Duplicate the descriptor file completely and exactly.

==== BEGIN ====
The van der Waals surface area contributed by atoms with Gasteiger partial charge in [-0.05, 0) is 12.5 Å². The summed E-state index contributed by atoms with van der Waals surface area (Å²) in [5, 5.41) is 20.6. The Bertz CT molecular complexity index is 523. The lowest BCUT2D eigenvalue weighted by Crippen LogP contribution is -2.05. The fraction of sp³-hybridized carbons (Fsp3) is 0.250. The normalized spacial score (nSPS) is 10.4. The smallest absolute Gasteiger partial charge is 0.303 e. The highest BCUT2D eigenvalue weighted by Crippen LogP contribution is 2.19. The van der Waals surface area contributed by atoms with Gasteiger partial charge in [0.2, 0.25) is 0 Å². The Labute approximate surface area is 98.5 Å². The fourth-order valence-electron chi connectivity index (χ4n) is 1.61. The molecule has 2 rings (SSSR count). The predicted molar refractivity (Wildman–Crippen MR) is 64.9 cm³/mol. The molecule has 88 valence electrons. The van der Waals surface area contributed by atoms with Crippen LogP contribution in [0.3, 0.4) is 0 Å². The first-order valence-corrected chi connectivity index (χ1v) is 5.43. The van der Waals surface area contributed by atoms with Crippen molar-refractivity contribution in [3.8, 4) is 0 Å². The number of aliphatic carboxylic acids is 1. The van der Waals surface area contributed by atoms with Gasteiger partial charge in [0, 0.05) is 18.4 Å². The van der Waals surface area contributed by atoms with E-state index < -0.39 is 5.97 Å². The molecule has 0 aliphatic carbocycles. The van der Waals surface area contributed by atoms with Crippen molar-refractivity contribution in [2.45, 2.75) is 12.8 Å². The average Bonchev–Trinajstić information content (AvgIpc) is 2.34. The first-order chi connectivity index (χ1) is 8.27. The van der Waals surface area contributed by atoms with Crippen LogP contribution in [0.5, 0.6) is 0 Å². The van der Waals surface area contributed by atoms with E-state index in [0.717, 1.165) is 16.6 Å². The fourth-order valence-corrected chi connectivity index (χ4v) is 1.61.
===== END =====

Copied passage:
The van der Waals surface area contributed by atoms with Gasteiger partial charge in [-0.05, 0) is 12.5 Å². The summed E-state index contributed by atoms with van der Waals surface area (Å²) in [5, 5.41) is 20.6. The Bertz CT molecular complexity index is 523. The lowest BCUT2D eigenvalue weighted by Crippen LogP contribution is -2.05. The fraction of sp³-hybridized carbons (Fsp3) is 0.250. The normalized spacial score (nSPS) is 10.4. The smallest absolute Gasteiger partial charge is 0.303 e. The highest BCUT2D eigenvalue weighted by Crippen LogP contribution is 2.19. The van der Waals surface area contributed by atoms with Gasteiger partial charge in [0.2, 0.25) is 0 Å². The Labute approximate surface area is 98.5 Å². The fourth-order valence-electron chi connectivity index (χ4n) is 1.61. The molecule has 2 rings (SSSR count). The predicted molar refractivity (Wildman–Crippen MR) is 64.9 cm³/mol. The molecule has 88 valence electrons. The van der Waals surface area contributed by atoms with Crippen LogP contribution in [0.3, 0.4) is 0 Å². The first-order valence-corrected chi connectivity index (χ1v) is 5.43. The van der Waals surface area contributed by atoms with Crippen molar-refractivity contribution in [3.8, 4) is 0 Å². The number of aliphatic carboxylic acids is 1. The van der Waals surface area contributed by atoms with Gasteiger partial charge in [0, 0.05) is 18.4 Å². The van der Waals surface area contributed by atoms with E-state index < -0.39 is 5.97 Å². The molecule has 0 aliphatic carbocycles. The van der Waals surface area contributed by atoms with Crippen molar-refractivity contribution in [2.45, 2.75) is 12.8 Å². The average Bonchev–Trinajstić information content (AvgIpc) is 2.34. The first-order chi connectivity index (χ1) is 8.27. The van der Waals surface area contributed by atoms with Crippen LogP contribution in [0.5, 0.6) is 0 Å². The van der Waals surface area contributed by atoms with E-state index in [0.717, 1.165) is 16.6 Å². The fourth-order valence-corrected chi connectivity index (χ4v) is 1.61.